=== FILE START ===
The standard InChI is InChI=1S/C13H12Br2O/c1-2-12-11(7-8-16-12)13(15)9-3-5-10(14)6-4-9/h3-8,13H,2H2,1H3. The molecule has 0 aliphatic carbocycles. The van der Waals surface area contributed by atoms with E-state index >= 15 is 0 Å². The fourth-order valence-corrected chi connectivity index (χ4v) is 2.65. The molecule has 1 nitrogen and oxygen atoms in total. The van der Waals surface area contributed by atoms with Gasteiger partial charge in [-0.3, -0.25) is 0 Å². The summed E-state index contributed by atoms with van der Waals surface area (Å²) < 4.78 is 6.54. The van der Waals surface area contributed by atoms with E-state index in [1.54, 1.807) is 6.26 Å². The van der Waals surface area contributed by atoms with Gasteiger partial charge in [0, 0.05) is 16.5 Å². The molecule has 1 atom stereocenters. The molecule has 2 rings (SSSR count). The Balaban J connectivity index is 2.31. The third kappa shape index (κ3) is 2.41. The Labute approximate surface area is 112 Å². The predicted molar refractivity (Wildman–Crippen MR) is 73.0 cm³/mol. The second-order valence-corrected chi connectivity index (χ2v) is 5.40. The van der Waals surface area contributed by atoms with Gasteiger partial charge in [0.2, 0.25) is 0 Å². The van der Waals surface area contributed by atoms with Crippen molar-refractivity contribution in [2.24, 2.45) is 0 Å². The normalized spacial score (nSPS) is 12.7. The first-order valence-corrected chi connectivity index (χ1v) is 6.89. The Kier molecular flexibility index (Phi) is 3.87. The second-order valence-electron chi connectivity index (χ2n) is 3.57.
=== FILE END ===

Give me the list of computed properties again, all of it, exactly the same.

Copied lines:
The standard InChI is InChI=1S/C13H12Br2O/c1-2-12-11(7-8-16-12)13(15)9-3-5-10(14)6-4-9/h3-8,13H,2H2,1H3. The molecule has 0 aliphatic carbocycles. The van der Waals surface area contributed by atoms with E-state index >= 15 is 0 Å². The fourth-order valence-corrected chi connectivity index (χ4v) is 2.65. The molecule has 1 nitrogen and oxygen atoms in total. The van der Waals surface area contributed by atoms with Gasteiger partial charge in [-0.3, -0.25) is 0 Å². The summed E-state index contributed by atoms with van der Waals surface area (Å²) < 4.78 is 6.54. The van der Waals surface area contributed by atoms with E-state index in [1.54, 1.807) is 6.26 Å². The van der Waals surface area contributed by atoms with Gasteiger partial charge in [0, 0.05) is 16.5 Å². The molecule has 1 atom stereocenters. The molecule has 2 rings (SSSR count). The Balaban J connectivity index is 2.31. The third kappa shape index (κ3) is 2.41. The Labute approximate surface area is 112 Å². The predicted molar refractivity (Wildman–Crippen MR) is 73.0 cm³/mol. The second-order valence-corrected chi connectivity index (χ2v) is 5.40. The van der Waals surface area contributed by atoms with Gasteiger partial charge in [0.2, 0.25) is 0 Å². The van der Waals surface area contributed by atoms with Crippen molar-refractivity contribution in [2.24, 2.45) is 0 Å². The normalized spacial score (nSPS) is 12.7. The first-order valence-corrected chi connectivity index (χ1v) is 6.89. The Kier molecular flexibility index (Phi) is 3.87. The second-order valence-electron chi connectivity index (χ2n) is 3.57.